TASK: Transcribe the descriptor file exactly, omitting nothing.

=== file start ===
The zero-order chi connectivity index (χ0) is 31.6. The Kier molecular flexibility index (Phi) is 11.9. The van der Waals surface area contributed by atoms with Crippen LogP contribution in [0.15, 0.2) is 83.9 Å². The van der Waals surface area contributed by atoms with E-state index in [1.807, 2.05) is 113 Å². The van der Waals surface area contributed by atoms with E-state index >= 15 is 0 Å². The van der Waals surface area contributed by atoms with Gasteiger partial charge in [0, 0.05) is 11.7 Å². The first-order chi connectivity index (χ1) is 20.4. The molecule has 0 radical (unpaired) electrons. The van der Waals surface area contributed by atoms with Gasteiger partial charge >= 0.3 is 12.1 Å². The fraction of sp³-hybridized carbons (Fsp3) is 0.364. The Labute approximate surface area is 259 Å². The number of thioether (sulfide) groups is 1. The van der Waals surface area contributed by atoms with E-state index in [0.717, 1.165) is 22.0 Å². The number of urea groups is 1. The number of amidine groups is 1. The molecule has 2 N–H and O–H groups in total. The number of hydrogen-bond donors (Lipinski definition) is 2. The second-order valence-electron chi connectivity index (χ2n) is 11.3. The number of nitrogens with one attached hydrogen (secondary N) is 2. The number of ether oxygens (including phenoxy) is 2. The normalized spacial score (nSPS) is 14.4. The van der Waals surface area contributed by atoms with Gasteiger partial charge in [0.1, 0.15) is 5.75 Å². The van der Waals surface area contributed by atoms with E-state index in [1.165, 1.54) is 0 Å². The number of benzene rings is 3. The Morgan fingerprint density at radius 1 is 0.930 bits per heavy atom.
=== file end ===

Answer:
The zero-order chi connectivity index (χ0) is 31.6. The Kier molecular flexibility index (Phi) is 11.9. The van der Waals surface area contributed by atoms with Crippen LogP contribution in [0.15, 0.2) is 83.9 Å². The van der Waals surface area contributed by atoms with E-state index in [1.807, 2.05) is 113 Å². The van der Waals surface area contributed by atoms with E-state index >= 15 is 0 Å². The van der Waals surface area contributed by atoms with Gasteiger partial charge in [0, 0.05) is 11.7 Å². The first-order chi connectivity index (χ1) is 20.4. The molecule has 0 radical (unpaired) electrons. The van der Waals surface area contributed by atoms with Gasteiger partial charge >= 0.3 is 12.1 Å². The fraction of sp³-hybridized carbons (Fsp3) is 0.364. The Labute approximate surface area is 259 Å². The number of thioether (sulfide) groups is 1. The van der Waals surface area contributed by atoms with E-state index in [0.717, 1.165) is 22.0 Å². The number of urea groups is 1. The number of amidine groups is 1. The molecule has 2 N–H and O–H groups in total. The number of hydrogen-bond donors (Lipinski definition) is 2. The second-order valence-electron chi connectivity index (χ2n) is 11.3. The number of nitrogens with one attached hydrogen (secondary N) is 2. The number of ether oxygens (including phenoxy) is 2. The normalized spacial score (nSPS) is 14.4. The van der Waals surface area contributed by atoms with Gasteiger partial charge in [0.1, 0.15) is 5.75 Å². The van der Waals surface area contributed by atoms with E-state index in [1.165, 1.54) is 0 Å². The number of benzene rings is 3. The Morgan fingerprint density at radius 1 is 0.930 bits per heavy atom.